“The best thing about JavaScript is its implementation of functions. It got almost everything right. But, as you should expect with JavaScript, it didn’t get everything right.”
Douglas Crockford

I want to briefly introduce you to functions and basic ways to use them. This is to get you comfortable with their syntax and usage, and will help explain other concepts in the upcoming lessons.

a function by any other name would smell as sweet

What the heck is a function? Well you could make an educated guess and according to the name it has some sort of functionality, which means a range of operations that can be performed by the computer. That’s correct! A function is a piece of code we can execute, and what kind of code is completely up to you and your project. Functions are important because they are reusable; you can run the same series of computations or manipulations on multiple different arguments.

function functionName() {
// code to execute
}

A function can be as simple as printing a value to your console, or something much more complex. Let’s start with the former.

lightblue — this is our function declaration
green — this is our function name
pink — this is our first parameter. you can have zero parameters, or you can have many. just make sure the amount makes sense based on the code you’re executing
yellow — our second parameter. parameters in the function code are just placeholders for our real values (you can see that inside of lines 5 & 6)
purple — those values are our arguments for executing our function
red — invoking the function with number arguments
navy — invoking the function with string arguments

Since a function is something that can be executed, it’s ready to run and is waiting for us to let it loose. We must invoke a function to utilize it. That’s as simple as calling the function with the parenthesis. It will look like this myNewFunc(); and if there were any parameters included in the original declaration, then you’ll want to add the corresponding arguments here.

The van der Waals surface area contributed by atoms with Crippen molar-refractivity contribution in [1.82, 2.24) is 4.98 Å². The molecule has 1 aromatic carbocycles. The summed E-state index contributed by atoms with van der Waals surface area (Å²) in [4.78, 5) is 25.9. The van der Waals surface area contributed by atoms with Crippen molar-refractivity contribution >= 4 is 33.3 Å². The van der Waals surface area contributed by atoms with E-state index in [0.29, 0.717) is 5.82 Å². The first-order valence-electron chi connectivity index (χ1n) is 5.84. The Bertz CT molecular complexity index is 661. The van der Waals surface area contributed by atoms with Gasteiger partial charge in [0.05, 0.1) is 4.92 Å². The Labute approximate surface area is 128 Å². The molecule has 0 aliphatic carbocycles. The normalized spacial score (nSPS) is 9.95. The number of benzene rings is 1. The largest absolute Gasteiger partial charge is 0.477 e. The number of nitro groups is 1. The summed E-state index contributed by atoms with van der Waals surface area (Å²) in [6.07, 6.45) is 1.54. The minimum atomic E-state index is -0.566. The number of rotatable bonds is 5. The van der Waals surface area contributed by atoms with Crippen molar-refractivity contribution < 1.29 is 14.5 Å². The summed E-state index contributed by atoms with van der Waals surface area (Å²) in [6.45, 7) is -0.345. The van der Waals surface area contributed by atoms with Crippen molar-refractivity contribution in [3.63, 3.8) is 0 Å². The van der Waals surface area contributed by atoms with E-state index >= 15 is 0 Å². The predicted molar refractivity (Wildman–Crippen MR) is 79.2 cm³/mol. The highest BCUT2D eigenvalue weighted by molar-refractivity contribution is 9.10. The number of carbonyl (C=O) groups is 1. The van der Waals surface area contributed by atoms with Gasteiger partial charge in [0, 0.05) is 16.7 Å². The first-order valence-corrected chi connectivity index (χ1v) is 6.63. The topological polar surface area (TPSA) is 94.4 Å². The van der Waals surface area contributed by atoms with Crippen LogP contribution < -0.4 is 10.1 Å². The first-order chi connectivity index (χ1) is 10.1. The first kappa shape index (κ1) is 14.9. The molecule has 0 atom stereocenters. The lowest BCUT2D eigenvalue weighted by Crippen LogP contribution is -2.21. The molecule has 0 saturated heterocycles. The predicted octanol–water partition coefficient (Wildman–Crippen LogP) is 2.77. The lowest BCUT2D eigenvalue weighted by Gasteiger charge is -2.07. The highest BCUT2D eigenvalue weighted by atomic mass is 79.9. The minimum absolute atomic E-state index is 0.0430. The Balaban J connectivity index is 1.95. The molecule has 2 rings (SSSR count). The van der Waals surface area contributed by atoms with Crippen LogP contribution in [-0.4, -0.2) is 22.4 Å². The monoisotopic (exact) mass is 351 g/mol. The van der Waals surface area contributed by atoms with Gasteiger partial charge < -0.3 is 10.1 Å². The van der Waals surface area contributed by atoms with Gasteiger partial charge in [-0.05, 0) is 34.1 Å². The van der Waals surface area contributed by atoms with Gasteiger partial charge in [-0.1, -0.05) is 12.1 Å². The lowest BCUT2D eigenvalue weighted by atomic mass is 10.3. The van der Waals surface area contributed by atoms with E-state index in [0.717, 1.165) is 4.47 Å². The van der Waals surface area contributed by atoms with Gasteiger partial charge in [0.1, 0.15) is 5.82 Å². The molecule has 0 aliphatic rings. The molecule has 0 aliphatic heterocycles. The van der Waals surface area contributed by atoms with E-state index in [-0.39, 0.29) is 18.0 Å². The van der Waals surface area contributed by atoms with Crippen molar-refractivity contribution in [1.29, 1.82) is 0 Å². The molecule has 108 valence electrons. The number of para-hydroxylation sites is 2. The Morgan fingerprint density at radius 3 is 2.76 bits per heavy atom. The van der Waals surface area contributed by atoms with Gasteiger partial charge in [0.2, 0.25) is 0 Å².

You will hear the word “method” used a lot, and I’ve even used it in the previously lessons. A method is a function that can be performed on objects.

example of an addition function

one quick thing to note before we move on: functions need the return keyword at the end to know what values to send back and to stop running. a return statement will not print to our console automatically, so remember to log your function calls if you want to see what the output is.

copy the code below and paste into your pen, replace // insert code here with your code. you can check your work by seeing if you get the same numbers as // should print if correct

function subtrackTheseNums(num1, num2){
// insert code here
}
function multiplyTheseNums(num1, num2){
// insert code here
}
function divideTheseNums(num1, num2){
// insert code here
}
console.log(subtrackTheseNums(50, 100)); // should print -50
console.log(multiplyTheseNums(3, 9)); // should print 27
console.log(divideTheseNums(80, 4)); // should print 20
example of using the built in JS method toUpperCase()

I used a method (which is just a premade function) called toUpperCase() that creates a new string where every letter is capitalized. Here is a list of the methods for strings and documentation on how to use them. W3School is a website you will become very familiar with, if you’re not already. And in general, you will have to read (even decipher sometimes) documentation.

you can find the fork button on the bottom of an open pen

there are other ways we can structure our functions

The other way you will see is an “arrowhead” function or sometimes called a “fat arrow.” note: there is a small difference between this and the traditional declaration which we will save for the discussion on scope.

const arrowheadFunc = () => {
// code to execute
}

All functions must have their code wrapped within curly brackets, and must have parentheses, even if there are no parameters, and a descriptive name (ending with Func is not a convention or something you should do all the time, I’m just doing it for the sake of clarity in the lessons).

Which one should you write your code with? It’s your choice. There are many different ways to do a lot of things in JS. I like the function keyword declaration because I like seeing the type immediately, but the arrowhead is more appropriate in many cases. I will try to represent both evenly.

how old are you in dog years?
temperature conversion

link to previous lesson

thank you so much again for reading these. i spend a lot of time second guessing my life path. i get overwhelmed and scared by all these new and foreign concepts i’m learning in software development. i keep hoping that one day i’ll wake up confident and assured that i know what i’m doing. and i do have moments where i feel more than competent, i actually feel in control. writing these lessons is one way that i can gain access to that feeling. i hope i’m helping someone else feel like they’re actually steering the ship and not just along for a ride.

somewhere between lisa simpson and lana del rey